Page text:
Additional analyses exploring the interrelationships between birth outcomes and their main and conjoint effects on infant mortality would seem to hold considerable potential for generating insights into variation in perinatal health. More population-specific studies based on deviations from birth outcome survival optimums are needed, as alternatives to or in conjunction with, studies using conventional indicators of birth weight and gestational age.
We also need answers to the question of why the relative disparity between black and white infant mortality is increasing (Guyer et al. 1998). It would seem that part of the explanation likely resides in the erosion of the black survival advantage at short gestations and very low birth weights, which in turn may partially be due to the differential benefits of pulmonary surfactant therapy for neonates with RDS. Clinical study supports such an explanation. However, one recent study suggests that differential access to medical intervention is a likely explanation (Frisbie et al. 2004), One obstacle to large-scale studies is that, although infant deaths in which RDS is implicated can be identified from NCHS linked files, there is no record in these files of whether surfactant therapy was applied. Further, a comparison of the records of neonatal intensive care nursery systems in St. Louis with NCHS linked files indicated substantial underreporting of RDS (Hamvas et al. 1998).
Given the dearth of contextual research in this area, it seems eminently worthwhile to mount an effort to develop data sets designed especially for multilevel analyses. Moreover, using whatever relevant data are available, multilevel studies of pregnancy outcomes might profit from the application of random effects models. In the simplest case, the intercept is allowed to vary across areas (say, neighborhoods). Significant intercept variation ''suggests either that neighborhood-level factors (or alternatively, omitted individual-level factors closely associated with neighborhoods) may be related to average outcomes for neighborhoods'' (Diez-Roux 2000:181). Random slope models would allow investigation of whether individual-level effects vary by area (Diez-Roux 2000: 182).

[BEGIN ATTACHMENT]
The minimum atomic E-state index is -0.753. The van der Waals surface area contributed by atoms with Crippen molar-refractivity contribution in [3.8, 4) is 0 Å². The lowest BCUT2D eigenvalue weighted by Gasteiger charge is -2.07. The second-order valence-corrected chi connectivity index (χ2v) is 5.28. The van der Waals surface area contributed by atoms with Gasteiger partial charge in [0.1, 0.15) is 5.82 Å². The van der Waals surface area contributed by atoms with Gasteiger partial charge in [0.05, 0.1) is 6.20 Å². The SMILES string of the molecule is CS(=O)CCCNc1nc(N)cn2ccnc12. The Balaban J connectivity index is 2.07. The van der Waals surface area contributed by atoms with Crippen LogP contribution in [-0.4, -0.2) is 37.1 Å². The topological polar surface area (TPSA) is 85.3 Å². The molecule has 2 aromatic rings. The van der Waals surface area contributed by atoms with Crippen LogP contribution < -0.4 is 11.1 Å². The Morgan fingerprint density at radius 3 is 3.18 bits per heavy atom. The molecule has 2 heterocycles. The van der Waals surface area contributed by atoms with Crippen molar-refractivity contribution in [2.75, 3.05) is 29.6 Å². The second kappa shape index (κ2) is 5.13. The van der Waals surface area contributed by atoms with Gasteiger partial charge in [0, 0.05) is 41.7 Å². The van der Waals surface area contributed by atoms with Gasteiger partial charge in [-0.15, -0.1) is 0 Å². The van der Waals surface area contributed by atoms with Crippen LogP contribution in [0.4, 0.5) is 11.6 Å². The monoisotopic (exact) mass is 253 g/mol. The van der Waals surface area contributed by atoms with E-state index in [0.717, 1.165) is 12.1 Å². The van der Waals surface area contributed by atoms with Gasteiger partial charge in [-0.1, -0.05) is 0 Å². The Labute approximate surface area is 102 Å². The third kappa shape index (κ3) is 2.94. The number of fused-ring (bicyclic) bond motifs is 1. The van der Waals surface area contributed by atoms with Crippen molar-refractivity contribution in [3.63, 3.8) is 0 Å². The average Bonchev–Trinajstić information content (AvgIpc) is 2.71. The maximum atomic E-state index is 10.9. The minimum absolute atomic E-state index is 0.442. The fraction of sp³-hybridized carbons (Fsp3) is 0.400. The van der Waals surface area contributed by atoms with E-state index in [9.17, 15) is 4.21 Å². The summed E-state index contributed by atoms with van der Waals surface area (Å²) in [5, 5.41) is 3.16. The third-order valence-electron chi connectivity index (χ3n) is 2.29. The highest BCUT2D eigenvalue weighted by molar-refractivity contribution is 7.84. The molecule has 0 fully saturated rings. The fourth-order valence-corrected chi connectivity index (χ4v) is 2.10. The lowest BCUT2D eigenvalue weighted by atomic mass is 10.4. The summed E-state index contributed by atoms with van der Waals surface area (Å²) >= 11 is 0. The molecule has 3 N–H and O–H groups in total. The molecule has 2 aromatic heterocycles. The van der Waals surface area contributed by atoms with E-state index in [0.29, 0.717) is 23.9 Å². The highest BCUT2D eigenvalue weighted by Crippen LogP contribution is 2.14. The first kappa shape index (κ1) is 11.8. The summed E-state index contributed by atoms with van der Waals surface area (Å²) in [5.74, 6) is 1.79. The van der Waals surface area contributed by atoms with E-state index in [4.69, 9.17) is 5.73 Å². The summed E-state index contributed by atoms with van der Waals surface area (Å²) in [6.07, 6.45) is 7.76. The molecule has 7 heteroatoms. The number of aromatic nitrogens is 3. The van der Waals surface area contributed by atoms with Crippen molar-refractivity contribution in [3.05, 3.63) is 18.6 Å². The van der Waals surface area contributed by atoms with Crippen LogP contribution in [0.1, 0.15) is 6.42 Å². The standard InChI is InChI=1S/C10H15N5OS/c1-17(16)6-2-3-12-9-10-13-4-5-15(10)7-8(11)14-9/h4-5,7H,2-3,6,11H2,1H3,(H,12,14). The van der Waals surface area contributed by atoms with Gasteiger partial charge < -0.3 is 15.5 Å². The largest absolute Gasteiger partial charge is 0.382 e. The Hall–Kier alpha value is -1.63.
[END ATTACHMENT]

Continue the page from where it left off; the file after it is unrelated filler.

For the demography of health there is perhaps no more pressing need than to collaborate with social epidemiologists and medical researchers in the quest to identify biological mechanisms. In general, without such an effort, social scientists ''are only able to infer physiologic pathways and therefore cannot rule out alternative explanations typically advocated by biomedical researchers'' (Fremont and Bird 1999: 126). The need for interdisciplinary research of this sort is most palpable where the outcome of interest is a biological event, and no biological event should be of any greater interest to us than the survival and health of infants and children.
Was this article helpful?
If Pregnancy Is Something That Frightens You, It's Time To Convert Your Fear Into Joy. Ready To Give Birth To A Child? Is The New Status Hitting Your State Of Mind? Are You Still Scared To Undergo All The Pain That Your Best Friend Underwent Just A Few Days Back? Not Convinced With The Answers Given By The Experts?